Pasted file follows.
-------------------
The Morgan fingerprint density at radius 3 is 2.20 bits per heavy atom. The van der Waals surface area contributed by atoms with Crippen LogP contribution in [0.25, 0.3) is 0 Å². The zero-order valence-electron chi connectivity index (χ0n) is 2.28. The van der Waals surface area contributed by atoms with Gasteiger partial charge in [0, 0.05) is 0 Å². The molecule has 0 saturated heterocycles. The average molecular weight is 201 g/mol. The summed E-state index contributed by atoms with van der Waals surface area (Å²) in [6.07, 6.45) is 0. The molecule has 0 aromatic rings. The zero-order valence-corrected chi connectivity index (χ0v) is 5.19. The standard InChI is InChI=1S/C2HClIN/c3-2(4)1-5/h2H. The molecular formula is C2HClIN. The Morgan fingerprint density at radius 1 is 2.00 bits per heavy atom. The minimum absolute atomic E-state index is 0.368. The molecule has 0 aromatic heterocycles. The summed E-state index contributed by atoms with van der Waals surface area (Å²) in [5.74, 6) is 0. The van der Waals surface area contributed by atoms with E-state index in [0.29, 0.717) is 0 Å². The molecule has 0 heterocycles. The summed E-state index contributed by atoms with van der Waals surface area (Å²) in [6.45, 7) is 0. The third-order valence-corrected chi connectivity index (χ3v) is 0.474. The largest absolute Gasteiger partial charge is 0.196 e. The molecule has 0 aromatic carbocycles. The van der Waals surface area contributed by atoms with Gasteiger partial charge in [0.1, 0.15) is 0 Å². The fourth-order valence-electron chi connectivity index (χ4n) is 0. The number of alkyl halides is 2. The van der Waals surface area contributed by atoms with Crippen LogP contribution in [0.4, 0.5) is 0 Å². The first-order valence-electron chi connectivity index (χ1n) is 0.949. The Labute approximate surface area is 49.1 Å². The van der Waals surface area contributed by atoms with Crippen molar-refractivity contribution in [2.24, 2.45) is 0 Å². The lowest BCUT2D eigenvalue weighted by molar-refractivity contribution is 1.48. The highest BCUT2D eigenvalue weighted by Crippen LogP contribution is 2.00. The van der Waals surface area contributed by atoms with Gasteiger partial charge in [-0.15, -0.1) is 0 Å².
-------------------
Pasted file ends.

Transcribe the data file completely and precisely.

The Morgan fingerprint density at radius 3 is 2.20 bits per heavy atom. The van der Waals surface area contributed by atoms with Crippen LogP contribution in [0.25, 0.3) is 0 Å². The zero-order valence-electron chi connectivity index (χ0n) is 2.28. The van der Waals surface area contributed by atoms with Gasteiger partial charge in [0, 0.05) is 0 Å². The molecule has 0 saturated heterocycles. The average molecular weight is 201 g/mol. The summed E-state index contributed by atoms with van der Waals surface area (Å²) in [6.07, 6.45) is 0. The molecule has 0 aromatic rings. The zero-order valence-corrected chi connectivity index (χ0v) is 5.19. The standard InChI is InChI=1S/C2HClIN/c3-2(4)1-5/h2H. The molecular formula is C2HClIN. The Morgan fingerprint density at radius 1 is 2.00 bits per heavy atom. The minimum absolute atomic E-state index is 0.368. The molecule has 0 aromatic heterocycles. The summed E-state index contributed by atoms with van der Waals surface area (Å²) in [5.74, 6) is 0. The van der Waals surface area contributed by atoms with E-state index in [0.29, 0.717) is 0 Å². The molecule has 0 heterocycles. The summed E-state index contributed by atoms with van der Waals surface area (Å²) in [6.45, 7) is 0. The third-order valence-corrected chi connectivity index (χ3v) is 0.474. The largest absolute Gasteiger partial charge is 0.196 e. The molecule has 0 aromatic carbocycles. The van der Waals surface area contributed by atoms with Gasteiger partial charge in [0.1, 0.15) is 0 Å². The fourth-order valence-electron chi connectivity index (χ4n) is 0. The number of alkyl halides is 2. The van der Waals surface area contributed by atoms with Crippen LogP contribution in [0.4, 0.5) is 0 Å². The first-order valence-electron chi connectivity index (χ1n) is 0.949. The Labute approximate surface area is 49.1 Å². The van der Waals surface area contributed by atoms with Crippen molar-refractivity contribution in [2.24, 2.45) is 0 Å². The lowest BCUT2D eigenvalue weighted by molar-refractivity contribution is 1.48. The highest BCUT2D eigenvalue weighted by Crippen LogP contribution is 2.00. The van der Waals surface area contributed by atoms with Gasteiger partial charge in [-0.15, -0.1) is 0 Å².